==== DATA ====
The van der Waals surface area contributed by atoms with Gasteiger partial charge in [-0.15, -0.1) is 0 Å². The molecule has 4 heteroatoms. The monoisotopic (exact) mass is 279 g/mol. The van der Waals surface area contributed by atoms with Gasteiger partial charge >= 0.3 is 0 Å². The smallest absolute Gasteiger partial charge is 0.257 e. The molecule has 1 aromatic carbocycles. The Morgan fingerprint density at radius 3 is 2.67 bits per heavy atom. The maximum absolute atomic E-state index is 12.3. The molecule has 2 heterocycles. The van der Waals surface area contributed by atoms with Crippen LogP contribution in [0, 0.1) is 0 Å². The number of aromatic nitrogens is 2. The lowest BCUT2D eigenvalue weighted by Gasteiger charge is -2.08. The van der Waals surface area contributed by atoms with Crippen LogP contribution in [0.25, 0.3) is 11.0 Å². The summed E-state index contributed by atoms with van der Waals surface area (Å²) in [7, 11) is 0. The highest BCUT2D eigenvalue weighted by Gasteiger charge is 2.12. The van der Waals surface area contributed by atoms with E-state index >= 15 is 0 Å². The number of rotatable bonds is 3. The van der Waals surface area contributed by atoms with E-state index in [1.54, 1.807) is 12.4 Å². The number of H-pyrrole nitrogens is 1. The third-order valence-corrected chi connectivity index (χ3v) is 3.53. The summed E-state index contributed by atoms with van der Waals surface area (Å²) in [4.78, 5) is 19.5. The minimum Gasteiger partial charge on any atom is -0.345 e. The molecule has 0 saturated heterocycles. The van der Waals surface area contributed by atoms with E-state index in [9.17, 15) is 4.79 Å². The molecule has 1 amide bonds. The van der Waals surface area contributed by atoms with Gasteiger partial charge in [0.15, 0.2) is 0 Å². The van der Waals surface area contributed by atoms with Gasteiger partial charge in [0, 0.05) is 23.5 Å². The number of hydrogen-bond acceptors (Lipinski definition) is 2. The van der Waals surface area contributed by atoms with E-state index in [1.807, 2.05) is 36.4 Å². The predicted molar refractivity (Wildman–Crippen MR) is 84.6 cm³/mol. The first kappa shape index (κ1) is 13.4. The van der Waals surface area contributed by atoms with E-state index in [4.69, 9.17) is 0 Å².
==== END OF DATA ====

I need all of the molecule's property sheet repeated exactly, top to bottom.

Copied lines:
The van der Waals surface area contributed by atoms with Gasteiger partial charge in [-0.15, -0.1) is 0 Å². The molecule has 4 heteroatoms. The monoisotopic (exact) mass is 279 g/mol. The van der Waals surface area contributed by atoms with Gasteiger partial charge >= 0.3 is 0 Å². The smallest absolute Gasteiger partial charge is 0.257 e. The molecule has 1 aromatic carbocycles. The Morgan fingerprint density at radius 3 is 2.67 bits per heavy atom. The maximum absolute atomic E-state index is 12.3. The molecule has 2 heterocycles. The van der Waals surface area contributed by atoms with Crippen LogP contribution in [0, 0.1) is 0 Å². The number of aromatic nitrogens is 2. The lowest BCUT2D eigenvalue weighted by Gasteiger charge is -2.08. The van der Waals surface area contributed by atoms with Crippen LogP contribution in [0.25, 0.3) is 11.0 Å². The summed E-state index contributed by atoms with van der Waals surface area (Å²) in [7, 11) is 0. The highest BCUT2D eigenvalue weighted by Gasteiger charge is 2.12. The van der Waals surface area contributed by atoms with E-state index >= 15 is 0 Å². The number of rotatable bonds is 3. The van der Waals surface area contributed by atoms with E-state index in [1.54, 1.807) is 12.4 Å². The number of H-pyrrole nitrogens is 1. The third-order valence-corrected chi connectivity index (χ3v) is 3.53. The summed E-state index contributed by atoms with van der Waals surface area (Å²) in [4.78, 5) is 19.5. The minimum Gasteiger partial charge on any atom is -0.345 e. The molecule has 0 saturated heterocycles. The van der Waals surface area contributed by atoms with E-state index in [9.17, 15) is 4.79 Å². The molecule has 1 amide bonds. The van der Waals surface area contributed by atoms with Gasteiger partial charge in [0.15, 0.2) is 0 Å². The van der Waals surface area contributed by atoms with Gasteiger partial charge in [0, 0.05) is 23.5 Å². The number of hydrogen-bond acceptors (Lipinski definition) is 2. The van der Waals surface area contributed by atoms with E-state index in [1.807, 2.05) is 36.4 Å². The predicted molar refractivity (Wildman–Crippen MR) is 84.6 cm³/mol. The first kappa shape index (κ1) is 13.4. The van der Waals surface area contributed by atoms with E-state index in [4.69, 9.17) is 0 Å².